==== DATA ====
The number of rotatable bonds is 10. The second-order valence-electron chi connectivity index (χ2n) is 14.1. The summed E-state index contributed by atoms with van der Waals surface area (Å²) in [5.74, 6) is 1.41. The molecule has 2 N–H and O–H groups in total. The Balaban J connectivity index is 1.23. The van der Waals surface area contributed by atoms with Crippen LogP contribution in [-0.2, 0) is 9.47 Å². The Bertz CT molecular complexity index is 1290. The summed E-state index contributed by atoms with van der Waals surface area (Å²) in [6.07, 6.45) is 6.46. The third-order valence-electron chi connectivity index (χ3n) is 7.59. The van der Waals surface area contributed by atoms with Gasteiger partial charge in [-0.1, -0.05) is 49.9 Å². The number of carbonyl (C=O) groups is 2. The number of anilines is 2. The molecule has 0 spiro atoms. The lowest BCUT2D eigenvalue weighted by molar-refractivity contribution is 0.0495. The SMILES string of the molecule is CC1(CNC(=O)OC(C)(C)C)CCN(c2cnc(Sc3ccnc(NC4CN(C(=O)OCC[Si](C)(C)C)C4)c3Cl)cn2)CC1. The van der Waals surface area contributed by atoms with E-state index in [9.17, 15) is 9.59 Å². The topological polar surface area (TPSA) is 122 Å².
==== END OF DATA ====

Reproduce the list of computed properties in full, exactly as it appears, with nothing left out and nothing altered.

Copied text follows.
The number of rotatable bonds is 10. The second-order valence-electron chi connectivity index (χ2n) is 14.1. The summed E-state index contributed by atoms with van der Waals surface area (Å²) in [5.74, 6) is 1.41. The molecule has 2 N–H and O–H groups in total. The Balaban J connectivity index is 1.23. The van der Waals surface area contributed by atoms with Crippen LogP contribution in [-0.2, 0) is 9.47 Å². The Bertz CT molecular complexity index is 1290. The summed E-state index contributed by atoms with van der Waals surface area (Å²) in [6.07, 6.45) is 6.46. The third-order valence-electron chi connectivity index (χ3n) is 7.59. The van der Waals surface area contributed by atoms with Gasteiger partial charge in [-0.1, -0.05) is 49.9 Å². The number of carbonyl (C=O) groups is 2. The number of anilines is 2. The molecule has 0 spiro atoms. The lowest BCUT2D eigenvalue weighted by molar-refractivity contribution is 0.0495. The SMILES string of the molecule is CC1(CNC(=O)OC(C)(C)C)CCN(c2cnc(Sc3ccnc(NC4CN(C(=O)OCC[Si](C)(C)C)C4)c3Cl)cn2)CC1. The van der Waals surface area contributed by atoms with E-state index in [9.17, 15) is 9.59 Å². The topological polar surface area (TPSA) is 122 Å².